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Lethbridge Herald Newspaper Archives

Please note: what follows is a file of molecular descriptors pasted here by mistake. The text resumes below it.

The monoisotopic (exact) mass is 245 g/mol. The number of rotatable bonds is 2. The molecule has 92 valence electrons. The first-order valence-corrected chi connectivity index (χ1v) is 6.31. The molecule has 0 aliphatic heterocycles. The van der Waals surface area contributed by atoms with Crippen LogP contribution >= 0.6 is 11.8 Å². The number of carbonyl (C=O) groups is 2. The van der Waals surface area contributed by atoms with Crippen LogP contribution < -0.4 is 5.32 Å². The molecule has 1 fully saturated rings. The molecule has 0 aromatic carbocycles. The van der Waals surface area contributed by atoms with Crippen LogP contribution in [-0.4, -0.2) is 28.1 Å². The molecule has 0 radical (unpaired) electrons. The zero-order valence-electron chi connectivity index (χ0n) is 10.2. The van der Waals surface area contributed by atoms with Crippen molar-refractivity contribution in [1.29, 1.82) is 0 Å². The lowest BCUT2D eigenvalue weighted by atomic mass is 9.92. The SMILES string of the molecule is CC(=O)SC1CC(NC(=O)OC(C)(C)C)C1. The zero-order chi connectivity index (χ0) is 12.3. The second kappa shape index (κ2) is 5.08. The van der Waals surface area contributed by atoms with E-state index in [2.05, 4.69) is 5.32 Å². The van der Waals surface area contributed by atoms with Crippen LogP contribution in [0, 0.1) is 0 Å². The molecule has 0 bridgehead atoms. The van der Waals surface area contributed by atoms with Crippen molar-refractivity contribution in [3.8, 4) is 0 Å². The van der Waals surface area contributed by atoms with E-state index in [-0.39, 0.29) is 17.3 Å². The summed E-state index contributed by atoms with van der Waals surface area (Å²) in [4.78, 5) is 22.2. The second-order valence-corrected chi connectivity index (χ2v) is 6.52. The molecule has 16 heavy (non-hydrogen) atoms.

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Lethbridge Herald, The (Newspaper) - November 2, 1973, Lethbridge, Alberta Friendly enemies Israeli soldier shakes hand of Egyptian PoW in truck carrying him to de- tention The two expressed hope that they would meet again in peace time. Palestinian groups ready to shelve war BEIRUT Palesti- nian Arabs are ready to shelve their armed struggle for the liberation of Israel in return for a role in Arab-Israeli peace a guerrilla leader said He said the majority or me executive committee of the Palestine Liberation Organization made up of five major guerrilla groups and headed by Yasir Arafat of Al had agreed to the Canada heritage grants approved OTTAWA Federal grants to study Prairie em- broidery and native Indian quilt patterns are included in 70 awards by the Canada Council totalling in its new Explorations program. The successor to the council's Horizons program last will devote million a year to studying Canada's historical and cultural and en- couraging new forms of public participation in the humanities and social sciences. Largest of the grants an- nounced Thursday is up to for Douglas Inglis of Winnipeg to operate a mobile recording providing song-writers and performers an opportunity to record their music for television and recording auditions. Thursday's list was the first under the new the result of 356 applications received by the council by last June 1. A further list of grants will be announced in January for applications received by Sept. and a third competi- tion now is closing Dec. 1. Grants were made in all provinces and the Yukon. They ranged from for John J. Mannion of St. to make available prints and negatives on pre- Confederation life in New- foundland and Labrador to for Allen Wright of Whitehorse to write a history of pre- Klondike days in the Yukon. Feux the ethnic dance company now attached to the Confederation Centre in receives 000 for research on Canadian cultural groups in order to develop new folk dance productions. Miroslav Malik of Loyola College in received the development of a machine language. which will enable artists to use the computer as an instrument in visual Donnelly To- received to pro- duce a play for rural audiences about the Donnelly murders near in 1880. Pauline political science professor at Carleton University received 300 to write a book on her ex- perience in politics. She was a Liberal MP from 1963 to 1965. The embroidery award of went to Jean to study and prepare slides on the develop- ment of the womanly art in the Prairies to the present day. Dorothy Dean of received to collect original Indian patterns and designs and to use them in making quilts. University bomber sentenced to 23 years Wis. Karleton L. who pleaded guilty to charges in the 1970 university of Wisconsin bombing that killed a physics was sentenced to 23 years in prison. Competition bill coining OTTAWA Revised competition legislation deal- ing with a range of trade will be introduced in the Commons Consumer Affairs Minister Herb Gray said today. The trill will be the first of a number of steps aimed at im- plementing a new competition he said in reply to questions by Ron Atkey in the special Commons food committee. Tht Mil will deal with mis- leading advertising and other areas of concern to the special committee. He said he hopes the bill will he proclaimed law by the end live the the bearded Armstrong shouted after Judget William Sachtjen sentenced him on a second-degree murder charge. The 27-year-old former Uni- versity of Wisconsin student walked out of the courtroom with his right fist raised in sa- lute. Supporters in the audience Sachtjen also sentenced .Armstrong to indeterminate terms of up to 15 years for arson and 10 years for tran- sporting to run concurrently with the second- degree murder term. in custody since his arrest in Canada early last would be eligible for pa- role in five yean. He still faces federal charges in connection with the in which physicist Robert wu killed. Three others charged in the anti-war bombing at the Army Mathematics Research are still being sought. They include Armstrong's younger David of and Leo oY U.S. cooler toward Soviet ties WASHINGTON President Nixon's sudden decision to abandon his long struggle to end U.S. tariff dis- crimination against the Soviet Union signals more than just a recognition that Congress would not give him what he wanted. It suggests that the White House and the state depart- ment are taking a cooler look at the whole question of relations with in the disillusioned aftermath of the Middle East war. It could also mean delays in the crucial world trade negotiations to which Europe and other U.S. trading partners are committed. News of the president's change of mind was taken to Congress early this week by Peter who heads the president's Council on Inter- national Economic Policy. With the kind of malad- roitness that has frequently antagonized Flanigan gave the news to the Senate banking instead of to the House ways and means committee which has wrestled with new trade legislation since mid-summer. Representative Al Ullman acting chairman of the House termed the change of plans and said it threatens the whole future of trade legislation this session. Flanigan said the White House wants to remove a sec- tion of the bill that would grant most-favored-nation status to the Soviet the same status accorded to almost all other U.S. trading partners. He laid the proposal will be renewed when it might stand a better chance of approval. Both Senate and House had indicated clearly that they would tie most-favored-nation treatment to a relaxation of Soviet controls on emigration. In several members were threatening to stop ex- port credits to the U.S.S.R.-someUiing Moscow wants even more than non- discriminatory less there is free emigration. Nixon and State Secretary Henry Kissinger have long in- sisted that tiade must be di- vorced from internal Soviet policies. at the same they have linked trade with Soviet foreign policy. And Soviet pol- icy toward the Middle East dispute in recent weeks has put the Nixon program of detente under severe strain. Critics in Congress ask why the U.S. government should provide loans and subsidies to private industry seeking Soviet oil and at a time when the Soviet government has urged its Arab allies to use their oil as a political weapon against the U.S. Some have also begun won- dering whether the massive shipments of American grain to the Soviet Union this at bargain-basement gave the Soviet government relief from domestic pressures and thus permitted it to gamble on controntation.' in the Middle East. President Nixon implied' during his news conference last week that it was his successful understandings with Soviet leader Leonid Brezhnev which allowed a rapid defusing of the crisis at- mosphere in the Arablsraeli conflict. But observers here have also noted that the president' called it the most serious crisis for the U.S. since the Cuban missile affair in and asked how a successful policy of detente could have allowed such a crisis to erupt. While Congress and the ad- ministration weigh the history of Nixon's other na- tions keep an anxious eye on the trade bill. deal. he are postponing the struggle for the Palestine of 1948 to get back the Palestine of The guerrilla agreed to the interview on condition his name not be used. He was referring to the Arab desire to regain the land captured by Israel in the six- day war of the west bank of the Jordan the Gaza Strip and an area east of the Sea of Galilee called the Hamma Plain. Although these occupied territories belong to Egypt and Syria they are all populated by Palestinians. The PLO leadership now supports the idea of forming these areas into a separate Palestinian state if the Israelis withdraw from them. JORDAN IS PROBLEM The guerrilla leader said Egypt and Syria prob- ably be to give up the Gaza Strip and the Hamma but might be more of a problem than King Hussein has already proposed the formation of a semi-autonomous west-bank state under his but he is unlikely to relinquish this prosperous area to a totally independent Palestinian state. Describing King Hussein's Jordan as as much of an American puppet as the guerrilla chieftain placed the burden of building a per- manent Mideast settlement on the United States. Palestinians form 70 per cent of the population on Jor- dan's east bank. Even if Hussein agrees to a separate Palestinian state on his the guerrilla leader cautioned that it would be a stop-gap solution resulting in a peace TOO MANY PEOPLE He said the Israeli-occupied areas are already over- populated with Palestinians. There is not enough territory in the west the Gaza Strip and Hamma to ac- commodate an additional 000 Palestinian refugees now living in in in Kuwait and smaller numbers scattered he said. The guerrilla leader said the Marxist Popular Front for the Liberation of Palestine contin- ues to insist that no Palesti- nian state can be complete un- less it encompasses all of Israel. But the other major guerrilla the Syrian-backed the Maoist Popular Democratic Front and the Iraqi-backed Arab Liberation to compromise the time New secretary of B.C. union VANCOUVER Len president of the Inter- national Typographical Union local was confirmed yesterday as secretary- treasurer of the British Columbia Federation of Labor at its annual convention. Mr. Guy will serve the remaining year of a two-year Sears SATURDAY SPECIALS LIMITID QUANTITIES STARTS A.M. 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